Social Spotlight III: Modern Slavery
- Modern slavery is a key social issue still occurring today and is a core aspect to be addressed as part of the United Nation’s Sustainable Development Goals
- In our final article following our research project on social aspects, we summarise our findings on modern slavery prevention practices across a sample of the New Zealand market
- We found that the majority of the respondents do not regularly monitor or evaluate their supply chain partners
- Approximately one third of the respondents do not currently have a response mechanism in place in case of a modern slavery incident
- Modern slavery incidents may lead to costs associated with victim support, legal proceedings as well as reputational damage
Top 10 risks (and opportunities) for 2022
Looking back on 2021 it is interesting to ponder how it will go down in history. Could it be seen as the year that inflation had a momentary resurgence before fading back into the background, or the year that entered us into a new normal? Could it be seen as the year that the 2021 United Nations Climate Change conference (COP26) brought about meaningful climate change mitigation? Could it be seen as the year that sent Chinese stocks into a bear market or the year that provided the buying opportunity of a generation?READ MORE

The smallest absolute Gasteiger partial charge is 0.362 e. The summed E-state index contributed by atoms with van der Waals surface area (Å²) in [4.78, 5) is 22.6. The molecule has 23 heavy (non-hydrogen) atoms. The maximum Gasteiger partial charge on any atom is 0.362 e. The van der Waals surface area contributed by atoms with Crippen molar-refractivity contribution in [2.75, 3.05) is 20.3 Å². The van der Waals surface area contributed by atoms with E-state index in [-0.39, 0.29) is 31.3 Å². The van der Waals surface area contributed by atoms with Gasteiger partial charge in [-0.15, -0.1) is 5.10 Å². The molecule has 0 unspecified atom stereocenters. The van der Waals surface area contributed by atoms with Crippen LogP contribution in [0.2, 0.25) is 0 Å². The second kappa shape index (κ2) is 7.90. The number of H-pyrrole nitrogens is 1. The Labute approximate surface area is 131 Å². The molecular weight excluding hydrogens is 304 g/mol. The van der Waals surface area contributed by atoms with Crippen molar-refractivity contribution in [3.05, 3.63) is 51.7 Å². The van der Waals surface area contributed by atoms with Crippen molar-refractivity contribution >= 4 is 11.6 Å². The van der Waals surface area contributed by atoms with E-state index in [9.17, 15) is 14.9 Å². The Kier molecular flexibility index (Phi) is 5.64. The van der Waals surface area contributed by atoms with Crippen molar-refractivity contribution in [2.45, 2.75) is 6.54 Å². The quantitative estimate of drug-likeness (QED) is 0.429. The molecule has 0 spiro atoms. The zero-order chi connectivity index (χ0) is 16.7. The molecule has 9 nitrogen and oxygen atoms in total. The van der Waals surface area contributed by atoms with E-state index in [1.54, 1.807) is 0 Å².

Social Spotlight II: Human Capital Management (Including video)
- Health and safety, diversity and inequality are key issues related to the United Nation’s Sustainable Development Goals.
- In our second of three articles following our research project, we summarise our findings on health & safety, gender diversity and income inequality.
- We found a lack of injury frequency disclosures, with less than half the companies in our sample reporting on recordable injuries and lost time metrics.
- Gender diversity across total employees is broadly equal, but there is significant room to improve female representation in senior roles.